Simultaneous measurement of all isotopes enables quantitative determination of the multi-elemental composition of complex single particles.
Olga Borovinskaya, Steffi Boehme
TOFWERK, RIKILT, The Netherlands
Single particle inductively coupled plasma mass spectrometry (sp-ICP- MS) has established itself as a robust and sensitive method for the measurement of nanoparticle size and number concentration at environmentally relevant levels. A single particle transmitted into an ICP- mass spectrometer generates a ~1 ms pulse of ion signal (e.g., Figure a). Most ICP- mass spectrometers use sequential mass analyzers that can measure only one or two isotopes during this rapid single-particle detection event. This is insufficient for the detection of complex multi-element particles, which represent a substantial portion of manufactured nanomaterials used as additives in consumer products or which are formed by chemical modifications of pristine single-element particles after they have entered the natural environment.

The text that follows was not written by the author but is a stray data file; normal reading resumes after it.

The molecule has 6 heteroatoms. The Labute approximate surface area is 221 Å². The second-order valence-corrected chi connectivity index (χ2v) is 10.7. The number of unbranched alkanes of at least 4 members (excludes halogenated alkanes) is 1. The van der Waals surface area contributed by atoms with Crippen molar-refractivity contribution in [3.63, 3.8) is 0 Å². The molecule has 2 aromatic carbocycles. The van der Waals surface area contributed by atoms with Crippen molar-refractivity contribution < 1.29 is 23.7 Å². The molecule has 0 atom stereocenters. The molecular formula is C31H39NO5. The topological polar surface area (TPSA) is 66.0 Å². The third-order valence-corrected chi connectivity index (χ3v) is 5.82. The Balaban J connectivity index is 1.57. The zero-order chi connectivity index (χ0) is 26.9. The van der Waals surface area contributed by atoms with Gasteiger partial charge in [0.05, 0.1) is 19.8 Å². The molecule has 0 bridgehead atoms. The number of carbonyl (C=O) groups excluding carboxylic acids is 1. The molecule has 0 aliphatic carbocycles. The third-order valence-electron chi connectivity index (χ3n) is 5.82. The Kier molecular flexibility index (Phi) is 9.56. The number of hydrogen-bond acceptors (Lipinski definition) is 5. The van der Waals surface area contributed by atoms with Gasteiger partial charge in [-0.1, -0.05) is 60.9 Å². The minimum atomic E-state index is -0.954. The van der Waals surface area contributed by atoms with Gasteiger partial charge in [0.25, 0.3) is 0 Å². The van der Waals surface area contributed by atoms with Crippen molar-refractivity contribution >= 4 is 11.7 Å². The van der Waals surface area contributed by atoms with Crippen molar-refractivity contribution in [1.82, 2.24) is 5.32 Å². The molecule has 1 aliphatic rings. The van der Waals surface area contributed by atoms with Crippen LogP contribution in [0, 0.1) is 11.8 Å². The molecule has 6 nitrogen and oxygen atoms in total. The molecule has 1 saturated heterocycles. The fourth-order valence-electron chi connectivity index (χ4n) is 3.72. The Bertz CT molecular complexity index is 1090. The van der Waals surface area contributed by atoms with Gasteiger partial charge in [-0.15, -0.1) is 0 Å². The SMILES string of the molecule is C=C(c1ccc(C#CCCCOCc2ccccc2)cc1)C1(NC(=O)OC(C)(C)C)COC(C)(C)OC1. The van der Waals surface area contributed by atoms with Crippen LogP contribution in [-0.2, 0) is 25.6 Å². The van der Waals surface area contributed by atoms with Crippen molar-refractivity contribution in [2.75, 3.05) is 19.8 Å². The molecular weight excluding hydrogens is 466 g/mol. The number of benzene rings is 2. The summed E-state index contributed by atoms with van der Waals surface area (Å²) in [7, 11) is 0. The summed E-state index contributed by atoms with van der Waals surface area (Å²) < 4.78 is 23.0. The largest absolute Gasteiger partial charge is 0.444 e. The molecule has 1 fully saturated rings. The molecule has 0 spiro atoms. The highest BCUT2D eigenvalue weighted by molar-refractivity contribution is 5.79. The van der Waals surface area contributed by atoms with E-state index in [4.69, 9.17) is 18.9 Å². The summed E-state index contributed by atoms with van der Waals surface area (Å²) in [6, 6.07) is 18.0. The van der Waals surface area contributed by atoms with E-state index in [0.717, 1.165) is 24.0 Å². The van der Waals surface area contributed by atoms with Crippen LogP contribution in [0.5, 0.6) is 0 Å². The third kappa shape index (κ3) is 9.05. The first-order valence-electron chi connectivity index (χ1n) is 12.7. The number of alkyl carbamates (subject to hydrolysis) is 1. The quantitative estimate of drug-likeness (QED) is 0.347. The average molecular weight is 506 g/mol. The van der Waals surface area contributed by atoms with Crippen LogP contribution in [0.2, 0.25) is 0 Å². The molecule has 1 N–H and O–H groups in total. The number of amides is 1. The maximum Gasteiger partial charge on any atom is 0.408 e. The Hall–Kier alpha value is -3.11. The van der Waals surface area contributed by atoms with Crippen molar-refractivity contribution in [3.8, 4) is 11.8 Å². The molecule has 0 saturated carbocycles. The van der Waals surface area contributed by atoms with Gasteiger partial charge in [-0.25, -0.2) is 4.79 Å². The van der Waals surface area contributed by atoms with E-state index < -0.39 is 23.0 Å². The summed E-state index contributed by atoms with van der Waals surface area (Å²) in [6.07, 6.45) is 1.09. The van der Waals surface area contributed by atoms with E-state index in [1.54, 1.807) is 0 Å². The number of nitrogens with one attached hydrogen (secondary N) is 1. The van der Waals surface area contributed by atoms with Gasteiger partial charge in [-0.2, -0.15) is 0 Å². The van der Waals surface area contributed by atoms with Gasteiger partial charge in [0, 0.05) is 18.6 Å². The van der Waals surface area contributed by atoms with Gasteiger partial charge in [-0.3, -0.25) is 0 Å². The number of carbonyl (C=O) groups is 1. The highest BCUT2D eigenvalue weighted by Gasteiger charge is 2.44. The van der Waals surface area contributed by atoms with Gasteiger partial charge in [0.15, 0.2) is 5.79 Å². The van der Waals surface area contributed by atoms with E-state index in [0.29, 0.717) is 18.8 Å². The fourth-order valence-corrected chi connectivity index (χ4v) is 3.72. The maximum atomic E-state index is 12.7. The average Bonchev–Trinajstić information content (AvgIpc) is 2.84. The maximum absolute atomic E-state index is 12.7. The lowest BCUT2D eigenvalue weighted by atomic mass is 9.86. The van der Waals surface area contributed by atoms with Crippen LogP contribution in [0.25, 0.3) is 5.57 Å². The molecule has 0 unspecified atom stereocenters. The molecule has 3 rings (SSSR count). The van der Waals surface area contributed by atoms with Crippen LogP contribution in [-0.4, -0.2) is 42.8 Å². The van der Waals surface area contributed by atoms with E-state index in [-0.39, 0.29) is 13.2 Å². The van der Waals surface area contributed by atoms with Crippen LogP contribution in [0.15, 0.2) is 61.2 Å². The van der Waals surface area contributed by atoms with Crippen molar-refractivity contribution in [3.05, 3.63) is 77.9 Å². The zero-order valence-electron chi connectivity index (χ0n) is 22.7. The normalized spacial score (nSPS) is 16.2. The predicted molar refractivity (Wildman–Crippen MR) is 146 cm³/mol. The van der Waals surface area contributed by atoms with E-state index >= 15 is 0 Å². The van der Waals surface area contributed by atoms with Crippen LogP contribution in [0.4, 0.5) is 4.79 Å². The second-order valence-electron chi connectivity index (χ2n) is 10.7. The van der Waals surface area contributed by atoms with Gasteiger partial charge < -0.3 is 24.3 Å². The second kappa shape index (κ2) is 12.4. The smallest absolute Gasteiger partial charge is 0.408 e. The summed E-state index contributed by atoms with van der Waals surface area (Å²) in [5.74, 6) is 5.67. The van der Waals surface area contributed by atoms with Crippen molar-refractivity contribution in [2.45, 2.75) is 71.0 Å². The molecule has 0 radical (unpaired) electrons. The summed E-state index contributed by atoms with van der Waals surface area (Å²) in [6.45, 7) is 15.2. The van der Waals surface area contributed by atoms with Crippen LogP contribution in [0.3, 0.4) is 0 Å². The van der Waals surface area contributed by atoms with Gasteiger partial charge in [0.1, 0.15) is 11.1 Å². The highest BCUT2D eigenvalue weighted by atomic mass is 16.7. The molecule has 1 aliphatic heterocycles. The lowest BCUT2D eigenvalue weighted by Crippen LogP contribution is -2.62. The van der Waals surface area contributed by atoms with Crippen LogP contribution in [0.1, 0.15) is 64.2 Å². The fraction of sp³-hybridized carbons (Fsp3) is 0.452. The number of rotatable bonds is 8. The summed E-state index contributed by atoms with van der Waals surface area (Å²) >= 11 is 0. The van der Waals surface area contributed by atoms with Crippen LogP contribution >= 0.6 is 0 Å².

The TOFWERK icpTOF simultaneously measures all isotopes, enabling determination of the complete chemical composition of single nanoparticles. In a previous application note (Multi-element Detection of Nanoparticles with icpTOF, 2016), we demonstrated the ability of the icpTOF to record all elements in single particles and compared multi-element icpTOF data to what can be recorded with modern sequential mass analyzers. Here, we show that the elemental composition of single steel nanoparticles in a polydisperse population can be quantified based on a simple multi-element solution calibration.